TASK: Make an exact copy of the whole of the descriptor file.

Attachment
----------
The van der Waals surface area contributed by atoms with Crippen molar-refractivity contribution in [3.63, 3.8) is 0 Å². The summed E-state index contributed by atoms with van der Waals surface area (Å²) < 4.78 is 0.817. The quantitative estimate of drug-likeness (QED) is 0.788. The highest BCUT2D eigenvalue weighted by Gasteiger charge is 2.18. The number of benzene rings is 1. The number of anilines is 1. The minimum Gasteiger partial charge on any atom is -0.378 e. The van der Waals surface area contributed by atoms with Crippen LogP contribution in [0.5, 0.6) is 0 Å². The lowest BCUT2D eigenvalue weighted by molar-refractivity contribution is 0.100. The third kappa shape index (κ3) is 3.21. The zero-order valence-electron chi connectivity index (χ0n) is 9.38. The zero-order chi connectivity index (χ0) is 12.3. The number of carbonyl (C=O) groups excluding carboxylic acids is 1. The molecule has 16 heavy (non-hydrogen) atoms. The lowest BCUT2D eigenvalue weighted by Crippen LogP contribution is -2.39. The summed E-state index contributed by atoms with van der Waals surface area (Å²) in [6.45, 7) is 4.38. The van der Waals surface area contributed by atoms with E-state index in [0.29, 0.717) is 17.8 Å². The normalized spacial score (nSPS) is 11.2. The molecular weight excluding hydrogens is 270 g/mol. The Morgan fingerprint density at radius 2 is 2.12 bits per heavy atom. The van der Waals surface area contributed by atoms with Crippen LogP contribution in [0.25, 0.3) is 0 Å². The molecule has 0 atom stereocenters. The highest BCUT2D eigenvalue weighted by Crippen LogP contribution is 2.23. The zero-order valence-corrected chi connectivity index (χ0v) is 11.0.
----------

The van der Waals surface area contributed by atoms with Crippen molar-refractivity contribution in [3.63, 3.8) is 0 Å². The summed E-state index contributed by atoms with van der Waals surface area (Å²) < 4.78 is 0.817. The quantitative estimate of drug-likeness (QED) is 0.788. The highest BCUT2D eigenvalue weighted by Gasteiger charge is 2.18. The number of benzene rings is 1. The number of anilines is 1. The minimum Gasteiger partial charge on any atom is -0.378 e. The van der Waals surface area contributed by atoms with Crippen LogP contribution in [0.5, 0.6) is 0 Å². The lowest BCUT2D eigenvalue weighted by molar-refractivity contribution is 0.100. The third kappa shape index (κ3) is 3.21. The zero-order valence-electron chi connectivity index (χ0n) is 9.38. The zero-order chi connectivity index (χ0) is 12.3. The number of carbonyl (C=O) groups excluding carboxylic acids is 1. The molecule has 16 heavy (non-hydrogen) atoms. The lowest BCUT2D eigenvalue weighted by Crippen LogP contribution is -2.39. The summed E-state index contributed by atoms with van der Waals surface area (Å²) in [6.45, 7) is 4.38. The van der Waals surface area contributed by atoms with E-state index in [0.29, 0.717) is 17.8 Å². The normalized spacial score (nSPS) is 11.2. The molecular weight excluding hydrogens is 270 g/mol. The Morgan fingerprint density at radius 2 is 2.12 bits per heavy atom. The van der Waals surface area contributed by atoms with Crippen LogP contribution in [0.25, 0.3) is 0 Å². The molecule has 0 atom stereocenters. The highest BCUT2D eigenvalue weighted by Crippen LogP contribution is 2.23. The zero-order valence-corrected chi connectivity index (χ0v) is 11.0.